Let Me Tell You What I Mean by Joan Didion:
I remember quite clearly the afternoon I opened that letter. I stood reading and rereading it, my sweater and my books fallen on the hall floor, trying to interpret the words in some less final way, the phrases “unable to take” and “favorable action” fading in and out of focus until the sentence made no sense at all. We lived then in a big dark Victorian house, and I had a sharp and dolorous image of myself growing old in it, never going to school anywhere, the spinster in Washington Square. I went upstairs to my room and locked the door and for a couple of hours I cried. For a while I sat on the floor on my closet and buried my face in an old quilted robe and later, after the situation’s real humiliations (all my friends who applied to Stanford had been admitted) had faded into safe theatrics, I sat on the edge of the bathtub and thought about swallowing the contents of an old bottle of codeine-and-Empirin. I saw myself in an oxygen tent, with Rixford K. Snyder hovering outside, although how the news was to reach Rixford K. Snyder was a plot point that troubled me even as I counted out the tablets.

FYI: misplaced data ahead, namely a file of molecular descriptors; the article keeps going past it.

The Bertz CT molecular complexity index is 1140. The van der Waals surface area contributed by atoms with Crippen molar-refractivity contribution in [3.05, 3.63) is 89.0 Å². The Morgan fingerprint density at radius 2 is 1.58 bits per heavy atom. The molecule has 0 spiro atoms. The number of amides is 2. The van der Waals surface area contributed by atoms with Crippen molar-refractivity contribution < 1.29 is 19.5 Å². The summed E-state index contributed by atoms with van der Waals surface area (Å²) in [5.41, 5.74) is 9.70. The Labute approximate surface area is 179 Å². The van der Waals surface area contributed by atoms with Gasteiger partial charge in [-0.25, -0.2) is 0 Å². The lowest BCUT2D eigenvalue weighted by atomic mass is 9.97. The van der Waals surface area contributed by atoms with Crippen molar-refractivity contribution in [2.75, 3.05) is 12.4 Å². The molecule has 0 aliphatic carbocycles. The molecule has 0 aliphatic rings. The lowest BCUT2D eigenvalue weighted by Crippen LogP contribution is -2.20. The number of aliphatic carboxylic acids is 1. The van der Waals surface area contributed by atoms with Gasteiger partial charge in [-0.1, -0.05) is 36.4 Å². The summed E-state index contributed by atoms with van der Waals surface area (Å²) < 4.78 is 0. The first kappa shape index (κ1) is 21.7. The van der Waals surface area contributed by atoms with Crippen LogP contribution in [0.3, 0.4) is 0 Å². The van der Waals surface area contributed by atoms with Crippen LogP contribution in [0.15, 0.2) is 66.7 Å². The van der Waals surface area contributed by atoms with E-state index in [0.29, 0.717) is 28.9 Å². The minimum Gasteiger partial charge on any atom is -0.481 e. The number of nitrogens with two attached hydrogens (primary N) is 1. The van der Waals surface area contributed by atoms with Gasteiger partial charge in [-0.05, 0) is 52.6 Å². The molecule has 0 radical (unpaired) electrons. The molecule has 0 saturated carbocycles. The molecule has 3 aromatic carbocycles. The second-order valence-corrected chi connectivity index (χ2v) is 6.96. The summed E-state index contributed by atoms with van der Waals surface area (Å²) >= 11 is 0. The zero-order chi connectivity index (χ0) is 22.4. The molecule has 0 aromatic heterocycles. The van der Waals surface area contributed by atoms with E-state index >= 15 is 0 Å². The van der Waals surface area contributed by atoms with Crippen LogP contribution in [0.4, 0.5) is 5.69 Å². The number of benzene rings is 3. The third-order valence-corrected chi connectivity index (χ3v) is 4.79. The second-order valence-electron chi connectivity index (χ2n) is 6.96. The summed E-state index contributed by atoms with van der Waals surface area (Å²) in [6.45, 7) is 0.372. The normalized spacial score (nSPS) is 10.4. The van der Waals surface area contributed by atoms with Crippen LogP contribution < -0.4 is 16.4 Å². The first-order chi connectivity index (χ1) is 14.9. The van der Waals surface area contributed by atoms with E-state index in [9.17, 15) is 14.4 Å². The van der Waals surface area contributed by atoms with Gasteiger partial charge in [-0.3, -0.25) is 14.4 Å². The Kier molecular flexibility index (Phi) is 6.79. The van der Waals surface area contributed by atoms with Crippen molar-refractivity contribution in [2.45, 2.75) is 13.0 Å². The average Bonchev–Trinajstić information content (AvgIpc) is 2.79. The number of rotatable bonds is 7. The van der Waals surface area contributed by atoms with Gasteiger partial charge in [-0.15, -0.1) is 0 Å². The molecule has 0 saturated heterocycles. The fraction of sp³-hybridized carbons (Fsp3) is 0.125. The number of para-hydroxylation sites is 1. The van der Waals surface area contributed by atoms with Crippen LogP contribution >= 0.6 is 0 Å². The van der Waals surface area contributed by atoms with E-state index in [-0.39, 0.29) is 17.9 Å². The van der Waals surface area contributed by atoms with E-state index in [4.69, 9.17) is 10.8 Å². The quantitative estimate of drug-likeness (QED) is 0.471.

Of course I did not take the tablets. I spent the rest of the spring in sullen but mild rebellion, sitting around drive-ins, listening to Tulsa evangelists on the car radio, and in the summer I fell in love with someone who wanted to be a golf pro, and I spent a lot of time watching him practice putting, and in the fall I went to a junior college a couple of hours a day and made up the credits I needed to go to the University of California at Berkeley. The next year a friend at Stanford asked me to write him a paper on Conrad’s Nostromo, and I did, and he got an A on it. I got a B- on the same paper at Berkeley, and the specter of Rixford K. Snyder was exorcised.